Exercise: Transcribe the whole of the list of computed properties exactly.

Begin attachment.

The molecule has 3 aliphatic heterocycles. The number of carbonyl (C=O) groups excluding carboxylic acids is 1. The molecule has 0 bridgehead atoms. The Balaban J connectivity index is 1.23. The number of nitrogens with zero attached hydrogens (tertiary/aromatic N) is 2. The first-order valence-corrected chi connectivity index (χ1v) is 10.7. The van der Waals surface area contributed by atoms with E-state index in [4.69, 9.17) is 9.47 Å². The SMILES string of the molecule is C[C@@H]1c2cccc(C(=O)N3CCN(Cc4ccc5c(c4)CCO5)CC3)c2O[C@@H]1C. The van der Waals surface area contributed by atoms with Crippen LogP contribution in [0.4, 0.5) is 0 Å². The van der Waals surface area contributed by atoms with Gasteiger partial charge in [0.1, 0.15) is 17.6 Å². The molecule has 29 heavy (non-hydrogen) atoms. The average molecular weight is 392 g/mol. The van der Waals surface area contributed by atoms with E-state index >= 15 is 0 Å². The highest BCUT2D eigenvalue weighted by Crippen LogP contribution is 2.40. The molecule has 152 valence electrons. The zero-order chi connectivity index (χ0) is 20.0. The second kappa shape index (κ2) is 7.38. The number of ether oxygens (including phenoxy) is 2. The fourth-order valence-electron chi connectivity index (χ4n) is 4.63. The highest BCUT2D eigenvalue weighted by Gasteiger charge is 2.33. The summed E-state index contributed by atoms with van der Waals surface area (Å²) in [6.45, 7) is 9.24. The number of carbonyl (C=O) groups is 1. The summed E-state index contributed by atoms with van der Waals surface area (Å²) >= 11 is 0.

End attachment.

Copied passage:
The molecule has 3 aliphatic heterocycles. The number of carbonyl (C=O) groups excluding carboxylic acids is 1. The molecule has 0 bridgehead atoms. The Balaban J connectivity index is 1.23. The number of nitrogens with zero attached hydrogens (tertiary/aromatic N) is 2. The first-order valence-corrected chi connectivity index (χ1v) is 10.7. The van der Waals surface area contributed by atoms with E-state index in [4.69, 9.17) is 9.47 Å². The SMILES string of the molecule is C[C@@H]1c2cccc(C(=O)N3CCN(Cc4ccc5c(c4)CCO5)CC3)c2O[C@@H]1C. The van der Waals surface area contributed by atoms with Crippen LogP contribution in [0.4, 0.5) is 0 Å². The van der Waals surface area contributed by atoms with Gasteiger partial charge in [0.1, 0.15) is 17.6 Å². The molecule has 29 heavy (non-hydrogen) atoms. The average molecular weight is 392 g/mol. The van der Waals surface area contributed by atoms with E-state index >= 15 is 0 Å². The highest BCUT2D eigenvalue weighted by Crippen LogP contribution is 2.40. The molecule has 152 valence electrons. The zero-order chi connectivity index (χ0) is 20.0. The second kappa shape index (κ2) is 7.38. The number of ether oxygens (including phenoxy) is 2. The fourth-order valence-electron chi connectivity index (χ4n) is 4.63. The highest BCUT2D eigenvalue weighted by Gasteiger charge is 2.33. The summed E-state index contributed by atoms with van der Waals surface area (Å²) in [6.45, 7) is 9.24. The number of carbonyl (C=O) groups is 1. The summed E-state index contributed by atoms with van der Waals surface area (Å²) >= 11 is 0.